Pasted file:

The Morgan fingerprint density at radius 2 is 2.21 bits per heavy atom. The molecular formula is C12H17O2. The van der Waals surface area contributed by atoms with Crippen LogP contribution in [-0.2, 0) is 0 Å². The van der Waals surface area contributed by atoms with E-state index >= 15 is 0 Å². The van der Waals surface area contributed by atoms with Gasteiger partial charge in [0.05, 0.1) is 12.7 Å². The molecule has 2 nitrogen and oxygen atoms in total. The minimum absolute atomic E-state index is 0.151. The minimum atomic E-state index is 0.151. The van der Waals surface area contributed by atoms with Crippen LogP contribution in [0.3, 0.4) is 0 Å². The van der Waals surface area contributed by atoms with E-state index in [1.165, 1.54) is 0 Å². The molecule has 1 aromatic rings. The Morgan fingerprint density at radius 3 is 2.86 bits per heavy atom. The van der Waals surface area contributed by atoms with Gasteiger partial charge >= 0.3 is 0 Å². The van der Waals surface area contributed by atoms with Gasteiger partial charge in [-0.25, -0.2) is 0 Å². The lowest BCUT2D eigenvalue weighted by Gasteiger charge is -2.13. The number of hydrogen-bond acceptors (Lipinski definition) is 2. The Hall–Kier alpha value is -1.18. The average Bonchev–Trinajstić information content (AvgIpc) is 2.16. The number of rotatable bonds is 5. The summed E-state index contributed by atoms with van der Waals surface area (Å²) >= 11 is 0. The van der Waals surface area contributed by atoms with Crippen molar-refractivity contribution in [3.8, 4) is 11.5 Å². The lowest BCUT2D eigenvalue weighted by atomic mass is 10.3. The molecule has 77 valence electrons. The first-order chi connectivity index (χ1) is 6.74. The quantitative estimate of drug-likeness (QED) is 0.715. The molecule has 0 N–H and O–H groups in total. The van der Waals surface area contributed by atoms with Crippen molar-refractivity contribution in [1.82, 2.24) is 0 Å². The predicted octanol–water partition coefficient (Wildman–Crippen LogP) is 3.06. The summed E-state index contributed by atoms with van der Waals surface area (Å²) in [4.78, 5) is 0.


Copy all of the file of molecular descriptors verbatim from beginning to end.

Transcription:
The Morgan fingerprint density at radius 2 is 2.21 bits per heavy atom. The molecular formula is C12H17O2. The van der Waals surface area contributed by atoms with Crippen LogP contribution in [-0.2, 0) is 0 Å². The van der Waals surface area contributed by atoms with E-state index >= 15 is 0 Å². The van der Waals surface area contributed by atoms with Gasteiger partial charge in [0.05, 0.1) is 12.7 Å². The molecule has 2 nitrogen and oxygen atoms in total. The minimum absolute atomic E-state index is 0.151. The minimum atomic E-state index is 0.151. The van der Waals surface area contributed by atoms with Crippen LogP contribution in [0.3, 0.4) is 0 Å². The van der Waals surface area contributed by atoms with E-state index in [1.165, 1.54) is 0 Å². The molecule has 1 aromatic rings. The Morgan fingerprint density at radius 3 is 2.86 bits per heavy atom. The van der Waals surface area contributed by atoms with Gasteiger partial charge >= 0.3 is 0 Å². The van der Waals surface area contributed by atoms with Gasteiger partial charge in [-0.25, -0.2) is 0 Å². The lowest BCUT2D eigenvalue weighted by Gasteiger charge is -2.13. The number of hydrogen-bond acceptors (Lipinski definition) is 2. The Hall–Kier alpha value is -1.18. The average Bonchev–Trinajstić information content (AvgIpc) is 2.16. The number of rotatable bonds is 5. The summed E-state index contributed by atoms with van der Waals surface area (Å²) >= 11 is 0. The van der Waals surface area contributed by atoms with Crippen molar-refractivity contribution in [3.8, 4) is 11.5 Å². The lowest BCUT2D eigenvalue weighted by atomic mass is 10.3. The molecule has 77 valence electrons. The first-order chi connectivity index (χ1) is 6.74. The quantitative estimate of drug-likeness (QED) is 0.715. The molecule has 0 N–H and O–H groups in total. The van der Waals surface area contributed by atoms with Crippen molar-refractivity contribution in [1.82, 2.24) is 0 Å². The predicted octanol–water partition coefficient (Wildman–Crippen LogP) is 3.06. The summed E-state index contributed by atoms with van der Waals surface area (Å²) in [4.78, 5) is 0.